1. Russell,

      I'm glad you gave up your Top Gear watching.

      I remember Clarkson's Copenhagen comments. I used to visit Copenhagen regularly for work and it would take a hard heart indeed to dislike the place, which is clearly as it is partly because of the role of the bicycle. But his comments also typically included childish denegration of today's British cyclists ( He said city fathers had to choose whether cities were dominated by cars or bikes. I'm pretty sure that, given that Clarkson drives a large SUV round the backstreets of Chelsea, he's advocating that London choose the car.

      All the best,


    2. Yes, sorry, I was aware that JC somewhat diluted his praise for Copenhagen by then taking a pop at UK cyclists. Top Gear is JC's 'gang' and you're either in it or not in it. If you are then it's quite okay to mock, threaten and abuse non-members, whatever the outcome may be. It's only said in fun at the end of the day, isn't it? Harmless.

      I've been cycling every day now for the last three years, commuting mainly, in Cardiff. Keeps me fit and sane although I do have my fair share of daily incidents. I am finding, though, that before every ride I experience a short stab of anxiety about what's in store for the journey ahead. But, hey ho, best to just get on with it and keep smiling.

      I can't see the BBC firing JC; he's too big a cash cow for them. But he's had so many slaps on the wrist that perhaps this time he's gone too far. Fingers crossed.


  4. "The Top Gear tendency among motorists is, it seems to me, part of a wider conservative predilection for accepting certain established social facts – including the motor car’s dominant role - as so inevitable that it’s eccentric even to question them. Top Gear seeks to celebrate the joys for those who already have power of exercising it.

    From such a worldview, naturally, people who question the established way of doing things are apt to look like joyless worrywarts."

    The most ridiculous thing about this is that it wasn't all that long ago that the car was the interloper, and not the established way of doing things.

    Indeed that older generations that, anecdotally, seems most wedded to their cars were more able to enjoy cycling in childhood when there was much less traffic on the roads.

    I look at this film from 1940 (only 1940!) and think, ignoring the cautionary aspect of this particular film, what parent would now let teenage girls ride on country roads at all?

    1. Hester,

      Thanks for your comment. I can't watch the film from the US, unfortunately.

      But you're quite correct, obviously, that the motor vehicle was once the interloper and there was significant resistance to its coming to dominate so many urban spaces. The battles were particularly fraught in New York and large tracts of the city still bear the scars. New York ditched expansion of mass transit after the 1930s and focused on building urban motorways, with catastrophic results.

      The phenomenon's newness, however, doesn't seem to prevent conservatives from supporting it.

      All the best,


  5. This comment has been removed by the author.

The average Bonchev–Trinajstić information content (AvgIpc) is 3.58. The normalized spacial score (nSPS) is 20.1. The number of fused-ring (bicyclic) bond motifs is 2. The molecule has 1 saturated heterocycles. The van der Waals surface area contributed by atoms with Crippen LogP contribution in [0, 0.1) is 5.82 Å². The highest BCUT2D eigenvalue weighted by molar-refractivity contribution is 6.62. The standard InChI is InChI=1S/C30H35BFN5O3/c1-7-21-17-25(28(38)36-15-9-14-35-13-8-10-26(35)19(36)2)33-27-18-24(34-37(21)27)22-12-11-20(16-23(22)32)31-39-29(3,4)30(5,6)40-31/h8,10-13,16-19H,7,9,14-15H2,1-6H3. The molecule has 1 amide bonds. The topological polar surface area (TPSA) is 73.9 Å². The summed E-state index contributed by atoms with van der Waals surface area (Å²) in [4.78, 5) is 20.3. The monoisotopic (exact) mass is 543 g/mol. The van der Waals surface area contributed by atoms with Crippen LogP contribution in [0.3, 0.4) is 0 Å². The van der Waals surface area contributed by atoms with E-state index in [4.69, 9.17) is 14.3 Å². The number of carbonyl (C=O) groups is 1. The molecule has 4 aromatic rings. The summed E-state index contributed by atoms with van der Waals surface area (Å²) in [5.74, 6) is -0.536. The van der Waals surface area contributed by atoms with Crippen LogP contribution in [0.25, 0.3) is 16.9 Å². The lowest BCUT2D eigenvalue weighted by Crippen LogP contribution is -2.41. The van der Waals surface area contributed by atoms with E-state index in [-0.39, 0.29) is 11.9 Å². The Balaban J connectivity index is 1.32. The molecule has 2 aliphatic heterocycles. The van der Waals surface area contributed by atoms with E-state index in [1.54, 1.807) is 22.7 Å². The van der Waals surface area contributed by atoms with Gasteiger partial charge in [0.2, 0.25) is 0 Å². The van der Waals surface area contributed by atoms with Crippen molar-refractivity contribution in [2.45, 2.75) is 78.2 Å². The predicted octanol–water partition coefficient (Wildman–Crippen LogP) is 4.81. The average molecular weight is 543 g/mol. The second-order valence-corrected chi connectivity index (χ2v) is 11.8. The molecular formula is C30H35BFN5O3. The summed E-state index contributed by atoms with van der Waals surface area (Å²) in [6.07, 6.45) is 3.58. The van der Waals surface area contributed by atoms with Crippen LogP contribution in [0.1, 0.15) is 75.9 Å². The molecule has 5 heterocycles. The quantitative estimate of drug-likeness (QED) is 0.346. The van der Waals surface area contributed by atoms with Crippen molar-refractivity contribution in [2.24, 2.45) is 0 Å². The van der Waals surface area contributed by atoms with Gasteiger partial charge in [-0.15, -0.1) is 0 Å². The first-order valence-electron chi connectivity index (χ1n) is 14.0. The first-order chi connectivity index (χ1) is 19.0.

6. I am not a conservative & I think that Clarkson probably deserves to be sacked, but I am getting somewhat peed off at the behaviour of many cyclists who show scant respect for other road users, here in Bristol, anyway.

    1. Anonymous,

      Congratulations on thinking that people who hit colleagues shouldn't keep their jobs.

      But I'm puzzled about your frustration. I know Bristol a little and, as far as I know, it is pretty similar to the rest of the industrialised world. It has, as far as I recall, quite heavy traffic, much of it moving at excessive speed, and has sought to mitigate this problem by encouraging cycling. I don't know any reason why cyclists in Bristol would, say, kill other road users in any numbers, as motorists do. So I'm imagining you're "peed off" with some discourtesy by cyclists while largely ignoring the deadly cost of motorists' excessive speed and inattention.

      It's obviously your absolute right to take such an illogical position. But it only underlines my point about how little people think about the role of the motor car.

      All the best,


  7. Nice tying together of these two similar but also subtly different ideas, with the common thread being boorish entitlement. Your experience with the Lexus motorist betokens the inability of most motorists to see the bigger picture. Each bike on the road is likely one less car, improving the overall conditions for the motorist, even if he or she, as in this case, has to suffer the occasional indignity of being behind a cyclist for short distances!


  8. Invisible man not sure who you are? I just discovered this blog tonight. Not even sure who this Clarkson fellow is. A friend posted a link to your blog on Facebook. Read most of the blog and one of your responses to a comment about cyclists in Bristol. Got to say your response was spot on. I don't know why but I seem to admire you for it.

  9. This Clarkson guy reminds me of the old CERTS commercial.
    It's a mint candy. No, it's a breath mint. Actually it's both. CERTS is two (click), two (click), two mints in one.

    Clarkson is an expert on cars. No, Clarkson is a despotic egomaniac jackboot thug. Actually Clarkson is both. Clarkson is two (click), two (click), two personalities in one.

    Same with actor/comedian Bill Cosby. He's also a lot like those CERTS candy breath mints:
    Cosby is a brilliant humorist, spot-on social commentator, talented actor and all-around performer. No, Cosby is a possible sex deviant. Actually Cosby is both. Bill Cosby is two (click), two (click) two personalities in one.